Virginia Peak is located in northeastern Yosemite National Park, on a prominent north-south ridge that splits off the main sierra crest at Twin Peaks. Viewed from the east near Virginia Pass, the peak looks very dark and forbidding, as it is composed not of typical Yosemite granite, but of the reddish metamorphic rock more characteristic of peaks like Mt. Dana and Dunderberg Peak. Seen in winter from the Virginia Lakes/Dunderberg area, the peak looks like a giant ice cream cone -- a perfect pyramid with almost equally spaced chutes of brilliant white snow draping down the sides.
Virginia Peak is usually approached from either Twin Lakes (via Horse Creek Pass) or from the Green Creek trailhead (via Virginia Pass). For an overview of the Horse Creek approach, consult the Matterhorn Peak page, with has a detailed description and photos.
The Virginia Pass approach deserves some description here. Take US395 to the Green Creek road. This road is about 4 miles south of Bridgeport, and about 5 miles north of Conway Summit. Turn onto the Green Creek road heading east. It is an 8 mile dirt road that takes you right to the campground and trailhead. There is one righthand turn you need to make at Dunderberg Meadow Road, but it is well signed. There is no official camping at the trailhead, but bandit camping abounds. There is an "official" USFS campground about 1/2 mile up the road.
From the trailhead, follow the well graded Green Creek trail to Green Lake (2 miles). Just before the lake, you will reach a trail junction. The sign points right to "West Lake" and left to "East Lake" and "Green Lake". If you want to get up to Virginia Pass, do NOT take the trail to Green Lake. Instead, follow the right hand fork towards West Lake. The trail will contour above the north shore of Green Lake for about 1/4 mile, until it hits another junction, where the West Lake trail continues uphill, and an unmarked (but easily seen) use trail branches left and down towards the NW shore of Green Lake. This is the Virginia Pass use trail that leads up pretty Glines Canyon to the pass. Despite not being on most maps, this trail is very well worn and easy to follow. If you lose the trail, just backtrack a little bit and look for it. Remember, keep Green Creek between 25 and 75 yards on your left and you will find the trail.
There are two potentially easy spots to lose the trail that I will discuss here. First, above Green Lake, you will reach a spot where a tributary stream comes down the hill from the Par Value Lakes. The trail kind of dies out here near some old abandoned mining equipment. If you cross the tributary stream right where the trail dies out, you will soon see the trail pick up on the other side of the stream. This crossing can be difficult in early season and you may get wet.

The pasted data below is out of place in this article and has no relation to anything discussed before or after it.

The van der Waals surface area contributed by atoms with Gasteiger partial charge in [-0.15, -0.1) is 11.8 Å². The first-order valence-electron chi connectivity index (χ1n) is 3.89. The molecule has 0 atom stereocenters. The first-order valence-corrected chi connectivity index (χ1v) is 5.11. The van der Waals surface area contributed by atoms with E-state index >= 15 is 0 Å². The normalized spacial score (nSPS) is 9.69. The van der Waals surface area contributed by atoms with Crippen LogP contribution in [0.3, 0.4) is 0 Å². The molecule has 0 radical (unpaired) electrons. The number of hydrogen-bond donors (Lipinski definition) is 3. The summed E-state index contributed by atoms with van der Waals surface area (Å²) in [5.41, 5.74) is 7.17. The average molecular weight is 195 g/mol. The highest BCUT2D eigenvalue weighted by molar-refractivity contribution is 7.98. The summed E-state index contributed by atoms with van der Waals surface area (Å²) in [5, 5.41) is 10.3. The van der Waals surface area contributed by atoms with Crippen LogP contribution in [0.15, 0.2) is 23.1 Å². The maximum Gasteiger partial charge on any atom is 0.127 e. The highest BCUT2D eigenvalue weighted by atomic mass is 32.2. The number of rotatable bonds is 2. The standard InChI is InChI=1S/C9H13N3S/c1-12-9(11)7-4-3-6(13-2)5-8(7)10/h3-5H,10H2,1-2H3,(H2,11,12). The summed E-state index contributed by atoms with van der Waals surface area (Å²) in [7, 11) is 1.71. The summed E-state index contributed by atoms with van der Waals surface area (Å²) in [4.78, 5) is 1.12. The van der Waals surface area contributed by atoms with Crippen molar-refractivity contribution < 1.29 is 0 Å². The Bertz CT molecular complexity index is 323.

The second spot is just above the stream crossing, where the trail comes upon an old abandoned miner's cabin. Heavy foot traffic in this area makes it confusing to find the correct trail. Don't follow the trail heading behind the cabin. Instead pass by the cabin, keeping it on your right, and drop down towards Green Creek. You should see the trail immediately as you drop down.
From there, the path up to Virginia Pass is easy to follow (5 miles from the trailhead). The pass is not difficult, and tops out at 10,550' with amazing views of Shepherd Crest, Sheep Peak and Cathedral Peak way down in Tuolumne Meadows. At Virginia Pass, the peak will be directly in front of you, across Virginia Canyon.
Virginia Peak can also be accessed from Tuolumne Meadows by hiking up Cold Canyon to Glen Aulin, then angling into Virginia Canyon and climbing up it to its head.
Virginia Peak is in Yosemite National Park, where backcountry permits are required for overnight camping. See the Tuolumne Meadows page for information on wilderness permits and quotas. If you are doing an overnight hike in from Twin Lakes or Green Creek, you will need to obtain a wilderness permit from the Toyiabe National Forest, which has its office 1 mile south of Bridgeport on US 395.
No permits are required for dayhikes.
When To Climb
Usually mid-summer through the fall is the best time. A winter ascent is most feasibly done from Twin Lakes, since all other nearby roads (Green Creek, Virginia Lakes, Tioga Pass) are closed in winter. In spring, Virginia Peak lies along the Tioga-Twin Lakes ski tour.
See the red tape section above for information on camping in Yosemite and Hoover Wilderness.
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